Gaining Inspiration from Galileo, Einstein and Oppenheimer

by Catherine Westfall

Summer abroad participants at Einstein's summer house in Caputh

GAINING INSPIRATION: Summer Abroad participants at Albert Einstein’s summer house in Caputh, 2008. Catherine Westfall is in the yellow shirt up front to the left, Gerd Kortemeyer is in a brown shirt about third row on the right.

This stimulating, well-attended session started with a talk by Galileo scholar Paolo Palmieri from the University of Pittsburgh. From him we learned how Galileo inspired a wholly new way to investigate nature. Before Galileo, inquiries into the natural world were neither experimental nor quantitative.

Galileo changed that. He insisted that investigations should be experimental and that reasoning should be guided by mathematics. In the process he showed that a new sort of mathematical physics could be built upon principles arising from experiment, which allowed insights to blossom from uncertain foundations.

The second speaker was physicist Gerd Kortemeyer from Michigan State University who described a course he and I co-taught that took Michigan State undergraduates to Munich, Bern, Berlin, Zurich, Copenhagen, and Göttingen to “walk in the footsteps of Einstein” and learn about the development of quantum mechanics and relativity.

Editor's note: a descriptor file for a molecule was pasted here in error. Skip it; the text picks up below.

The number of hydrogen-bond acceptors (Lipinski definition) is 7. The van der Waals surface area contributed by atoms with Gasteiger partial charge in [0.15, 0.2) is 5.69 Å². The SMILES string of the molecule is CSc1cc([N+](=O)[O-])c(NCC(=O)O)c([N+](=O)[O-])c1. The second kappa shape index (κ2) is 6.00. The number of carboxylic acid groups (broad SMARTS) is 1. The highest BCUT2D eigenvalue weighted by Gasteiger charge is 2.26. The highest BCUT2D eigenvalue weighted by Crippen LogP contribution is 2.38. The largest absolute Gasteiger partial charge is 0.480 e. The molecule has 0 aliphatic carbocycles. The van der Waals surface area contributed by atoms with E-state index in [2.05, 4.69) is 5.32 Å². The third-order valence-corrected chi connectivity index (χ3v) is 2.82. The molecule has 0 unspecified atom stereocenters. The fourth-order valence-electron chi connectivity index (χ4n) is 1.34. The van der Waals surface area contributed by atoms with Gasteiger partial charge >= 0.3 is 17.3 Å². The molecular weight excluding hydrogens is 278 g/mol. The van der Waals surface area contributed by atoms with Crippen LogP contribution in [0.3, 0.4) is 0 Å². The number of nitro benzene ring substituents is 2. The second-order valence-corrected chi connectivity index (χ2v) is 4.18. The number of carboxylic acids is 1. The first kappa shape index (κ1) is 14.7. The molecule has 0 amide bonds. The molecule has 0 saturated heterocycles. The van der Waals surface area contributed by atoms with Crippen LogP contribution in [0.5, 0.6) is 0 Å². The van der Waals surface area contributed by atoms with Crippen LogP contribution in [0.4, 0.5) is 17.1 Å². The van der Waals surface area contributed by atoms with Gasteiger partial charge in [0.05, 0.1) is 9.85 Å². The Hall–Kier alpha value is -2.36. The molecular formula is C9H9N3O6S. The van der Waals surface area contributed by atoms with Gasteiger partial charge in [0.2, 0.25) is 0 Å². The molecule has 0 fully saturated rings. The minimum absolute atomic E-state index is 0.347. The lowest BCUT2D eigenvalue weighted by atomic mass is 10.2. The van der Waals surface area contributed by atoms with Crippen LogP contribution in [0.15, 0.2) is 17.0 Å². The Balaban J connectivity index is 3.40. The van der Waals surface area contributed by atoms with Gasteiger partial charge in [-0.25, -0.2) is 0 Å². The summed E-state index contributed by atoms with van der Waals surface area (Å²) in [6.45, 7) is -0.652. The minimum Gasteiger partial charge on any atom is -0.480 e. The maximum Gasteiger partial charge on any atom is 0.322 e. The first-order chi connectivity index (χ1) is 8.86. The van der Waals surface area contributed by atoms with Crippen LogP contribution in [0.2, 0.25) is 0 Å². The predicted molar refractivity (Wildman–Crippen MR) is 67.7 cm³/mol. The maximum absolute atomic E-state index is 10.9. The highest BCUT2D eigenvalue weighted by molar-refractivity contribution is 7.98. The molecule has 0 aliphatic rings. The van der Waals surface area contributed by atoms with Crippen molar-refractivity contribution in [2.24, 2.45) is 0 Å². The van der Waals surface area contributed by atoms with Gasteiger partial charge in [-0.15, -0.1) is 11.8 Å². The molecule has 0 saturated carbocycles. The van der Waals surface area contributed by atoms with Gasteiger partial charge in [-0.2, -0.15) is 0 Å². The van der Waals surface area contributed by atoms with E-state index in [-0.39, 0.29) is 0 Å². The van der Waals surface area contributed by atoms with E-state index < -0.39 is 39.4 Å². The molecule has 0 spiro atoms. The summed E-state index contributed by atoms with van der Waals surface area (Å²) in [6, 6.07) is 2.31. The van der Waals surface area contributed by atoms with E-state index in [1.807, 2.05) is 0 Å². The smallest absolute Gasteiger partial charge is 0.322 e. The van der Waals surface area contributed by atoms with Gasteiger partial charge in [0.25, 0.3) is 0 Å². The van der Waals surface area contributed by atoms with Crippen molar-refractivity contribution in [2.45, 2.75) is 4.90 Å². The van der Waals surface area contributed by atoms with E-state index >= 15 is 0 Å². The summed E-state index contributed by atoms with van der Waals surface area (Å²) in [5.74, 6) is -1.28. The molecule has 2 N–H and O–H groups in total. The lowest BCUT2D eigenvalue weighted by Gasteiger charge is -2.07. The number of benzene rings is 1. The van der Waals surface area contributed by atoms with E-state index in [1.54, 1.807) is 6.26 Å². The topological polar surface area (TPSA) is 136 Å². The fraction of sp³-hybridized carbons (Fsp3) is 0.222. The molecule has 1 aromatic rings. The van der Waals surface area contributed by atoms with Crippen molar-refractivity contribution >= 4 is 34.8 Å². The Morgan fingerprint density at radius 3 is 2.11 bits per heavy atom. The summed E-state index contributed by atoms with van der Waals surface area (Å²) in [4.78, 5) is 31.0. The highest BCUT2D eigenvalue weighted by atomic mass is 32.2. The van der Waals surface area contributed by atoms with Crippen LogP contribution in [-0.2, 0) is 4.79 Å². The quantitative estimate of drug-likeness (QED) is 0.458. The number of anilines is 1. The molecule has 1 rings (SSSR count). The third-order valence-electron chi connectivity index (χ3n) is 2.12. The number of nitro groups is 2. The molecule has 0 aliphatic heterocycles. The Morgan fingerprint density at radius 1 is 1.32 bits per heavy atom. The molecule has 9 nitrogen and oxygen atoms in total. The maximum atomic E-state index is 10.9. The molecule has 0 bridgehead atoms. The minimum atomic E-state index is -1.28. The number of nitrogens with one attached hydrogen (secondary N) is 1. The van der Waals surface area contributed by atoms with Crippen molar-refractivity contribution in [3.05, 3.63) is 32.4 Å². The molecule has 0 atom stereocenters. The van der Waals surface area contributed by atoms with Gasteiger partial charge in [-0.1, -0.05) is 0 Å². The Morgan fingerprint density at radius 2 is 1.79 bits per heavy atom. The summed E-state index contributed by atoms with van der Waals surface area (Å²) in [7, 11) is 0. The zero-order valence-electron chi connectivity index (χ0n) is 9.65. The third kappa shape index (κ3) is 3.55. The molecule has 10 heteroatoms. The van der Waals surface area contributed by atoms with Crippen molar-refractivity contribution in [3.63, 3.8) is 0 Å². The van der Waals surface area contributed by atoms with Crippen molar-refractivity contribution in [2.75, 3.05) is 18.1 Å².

In addition to showing pictures of happy students touring, discussing, hiking, and role playing in gorgeous European locales, Kortemeyer explained how historians and physicists can work collaboratively and productively to teach students to the great advantage to both disciplines. The key strategy is to take every opportunity to engage students in their own learning – through individual study plans, group work, creative exercises, and shrewd use of scenery while constantly providing interdisciplinary information, perspectives and challenges. The final speaker was physicist Cameron Reed from Alma College who explained how the appreciation and teaching of physics can be enriched by historical exploration. Reed employed a number of anecdotes, some tragic, some inspiring, spanning in time from Kepler to the wartime development of the atomic bomb. Reed convincingly concluded that even great physicists are subject to the usual whims of human nature and the sometimes cruel circumstances of their times. Many students attended this session and every talk inspired thoughtful questions and comments.

The articles in this issue represent the views of their authors and are not necessarily those of the Forum or APS.